Pak-India hold talks on locust control in Munnabao

A locust. (AFP file photo)

Three weeks after the UN sounded alarm on Locust outbreak in Rajasthan and called it “serious", the members of the Locust Control board from India and Pakistan met on Wednesday at the international India-Pakistan border in Munnaboa in Barmer.

According to the KL Gurjar, Deputy Director (PP), Directorate of Plant Protection Quarantine & Storage four members from India and Pakistan met at the BSF conference call on Wednesday afternoon and discussed the way forward to the Locust Outbreak. "A team of four members headed by Directorate of Plant Protection Quarantine from Pakistan and us met today and discussed the situation of breeding of the Locust". This was the last scheduled meeting between the two countries for the next six months. 

"Since May 26, when the first attack was reported from our land, so far we have controlled the Locust at 3 lakh hectares ( approx 150 km from the border) while Pakistan has controlled in 1 lakh hectares of land. We discussed the situation of locust at present and shifting of breeding towards other direction". Gurjar said that in the meeting, it was discussed that for the next six months the locust breeding will take place at the other end towards, Balochistan- Iran border, 

However, according to the farmers living at the border villages fear that the Locusts are still coming from Pakistan and will damage the winter crop. "I saw hundreds of new hoppers (early state of locust) arriving from across the border, in a few days they will become full-fledged Locust (tiddi). Post monsoon the Locust outbreak has already damaged our Kharif crop and now it will spoil the Rabi crop", 38-year-old Phool Singh, resident of Chadiyali village told DH. Singh also has written a letter to Barmer collector and mentioned his worry. A locust can cover up to 150 kilometers (93 miles) a day.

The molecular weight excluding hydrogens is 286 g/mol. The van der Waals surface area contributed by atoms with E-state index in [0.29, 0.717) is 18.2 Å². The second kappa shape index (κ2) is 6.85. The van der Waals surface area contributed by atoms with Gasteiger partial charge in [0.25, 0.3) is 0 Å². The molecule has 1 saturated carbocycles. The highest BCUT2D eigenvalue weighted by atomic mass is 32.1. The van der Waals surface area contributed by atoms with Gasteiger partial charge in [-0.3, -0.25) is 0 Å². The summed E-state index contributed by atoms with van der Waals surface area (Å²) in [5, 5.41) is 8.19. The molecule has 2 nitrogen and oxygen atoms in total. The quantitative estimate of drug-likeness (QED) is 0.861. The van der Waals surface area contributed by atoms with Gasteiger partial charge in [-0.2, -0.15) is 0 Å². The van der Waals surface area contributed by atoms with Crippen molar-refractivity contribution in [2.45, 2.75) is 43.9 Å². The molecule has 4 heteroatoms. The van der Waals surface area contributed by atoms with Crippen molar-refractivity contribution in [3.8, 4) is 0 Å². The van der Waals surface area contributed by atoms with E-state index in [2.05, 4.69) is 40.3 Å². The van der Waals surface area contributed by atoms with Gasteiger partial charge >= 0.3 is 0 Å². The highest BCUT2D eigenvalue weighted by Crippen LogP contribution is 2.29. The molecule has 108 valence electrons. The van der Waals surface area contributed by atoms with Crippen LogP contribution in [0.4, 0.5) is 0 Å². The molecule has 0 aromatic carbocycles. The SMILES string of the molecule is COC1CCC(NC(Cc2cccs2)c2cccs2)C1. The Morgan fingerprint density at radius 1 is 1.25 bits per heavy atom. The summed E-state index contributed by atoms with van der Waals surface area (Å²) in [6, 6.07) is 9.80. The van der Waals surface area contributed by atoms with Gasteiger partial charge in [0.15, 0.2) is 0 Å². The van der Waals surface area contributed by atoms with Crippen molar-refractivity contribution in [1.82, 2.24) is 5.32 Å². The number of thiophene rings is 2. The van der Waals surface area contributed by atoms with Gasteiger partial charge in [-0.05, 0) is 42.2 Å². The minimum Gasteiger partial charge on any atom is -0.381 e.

According to the Agriculture Ministry’s  Locust Warning Organisation (LWO), responsible for monitoring,  controlling the locust situation in a scheduled desert area (SDA), locusts arriving from Pakistan are spreading in villages in Jaisalmer, Jodhpur, Barmer, Pokhran.  Kutch, Lakhpat, Bikaner and Shahgarh. The last major outbreak of locusts took place in Rajasthan in 1993 and since then in 2019 Locust outbreak once again damaged the crop in Rajasthan. 
 

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